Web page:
“He brought me out into a spacious place; He rescued me because He delighted in me.” (Ps 18: 19)

            It’s pitiful! The same thing happens every vacation. The days leading up to the precious time away are filled to the brim. I’m out of breath. The trouble with vacation is that all of the work I normally do still needs to be done before I leave, doubling my work. By the time vacation comes around, I am exhausted and salivating for free time. 

            Then the blessed vacation comes, and I finally have my much-needed free time. And I start to get itchy. I don’t know what to do with empty space, time to myself. Inevitably, I vacillate between checking back at the office to make sure everything is okay and allowing myself to feel uncomfortable. For the first day or two, I will do anything to avoid having nothing to do.

            Space is both what we desperately need and terribly fear. The problem with space is that it is, by definition, empty. Our natural human tendency is to fill empty spaces, whether that is space in our homes, words in a conversation, or prayers to God. I notice around some people that their compulsion for filling every moment, every conversation is so strong that I begin to feel claustrophobic around them. Isn’t it interesting that the opposite of spacious is claustrophobic?  Claustrophobia is the feeling of panic that comes from being enclosed with no space. We can’t live with space, we can’t live without space.

            After a day or two of vacation, space looks different. What initially felt empty and scary, feels freeing and delightful. In Hebrew, the word “space” is in the root of the word that is translated “salvation.” The challenge with space is that we need to reframe space from emptiness to freedom. That involves pushing through the uncomfortable place where we don’t have an agenda, a purpose, or a goal. I am a fanatic about defining goals and clarifying agenda. But sometimes that fanaticism is a veiled attempt to control life and avoid the emptiness that could become my salvation. Space, while unsettling, is a necessary ingredient of growth.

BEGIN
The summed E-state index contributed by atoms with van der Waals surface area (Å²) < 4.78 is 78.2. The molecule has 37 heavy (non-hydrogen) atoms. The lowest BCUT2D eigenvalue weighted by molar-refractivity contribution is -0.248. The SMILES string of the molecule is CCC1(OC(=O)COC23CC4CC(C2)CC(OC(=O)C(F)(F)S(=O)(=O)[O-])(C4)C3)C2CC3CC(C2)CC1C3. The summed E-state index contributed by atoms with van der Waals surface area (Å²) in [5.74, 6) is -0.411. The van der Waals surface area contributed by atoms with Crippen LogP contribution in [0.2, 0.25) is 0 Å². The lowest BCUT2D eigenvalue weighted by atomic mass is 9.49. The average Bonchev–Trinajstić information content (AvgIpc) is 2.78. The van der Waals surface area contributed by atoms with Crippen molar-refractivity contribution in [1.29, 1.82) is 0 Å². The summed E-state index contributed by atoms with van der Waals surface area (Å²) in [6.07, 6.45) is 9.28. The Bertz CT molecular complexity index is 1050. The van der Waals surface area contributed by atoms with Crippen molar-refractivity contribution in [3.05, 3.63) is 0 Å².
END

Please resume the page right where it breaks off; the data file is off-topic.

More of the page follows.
Henri Nouwen writes, “In the spiritual life, the word discipline means ‘the effort to create some space in which God can act.’ Discipline means to prevent everything in your life from being filled up. Discipline means that somewhere you’re not occupied, and certainly not preoccupied. In the spiritual life, discipline means to create that space in which something can happen that you hadn’t planned or counted on.”

            Here is my challenge. Somewhere during this week, create empty space in your life. Empty space is a place when you relax and do nothing, a time when you sit and let your mind wander. You decide what it looks like. Is it a leisurely walk? Sitting in a favorite chair? Taking a bath? Let this spacious time linger for at least thirty minutes. Be warned. You might love it, or you might hate it. Whichever happens, know that space is where life is found. We are not meant to be perpetually filled. If you and I are to enjoy life, have meaningful relationships, and find internal peace, then we must become friends with space.

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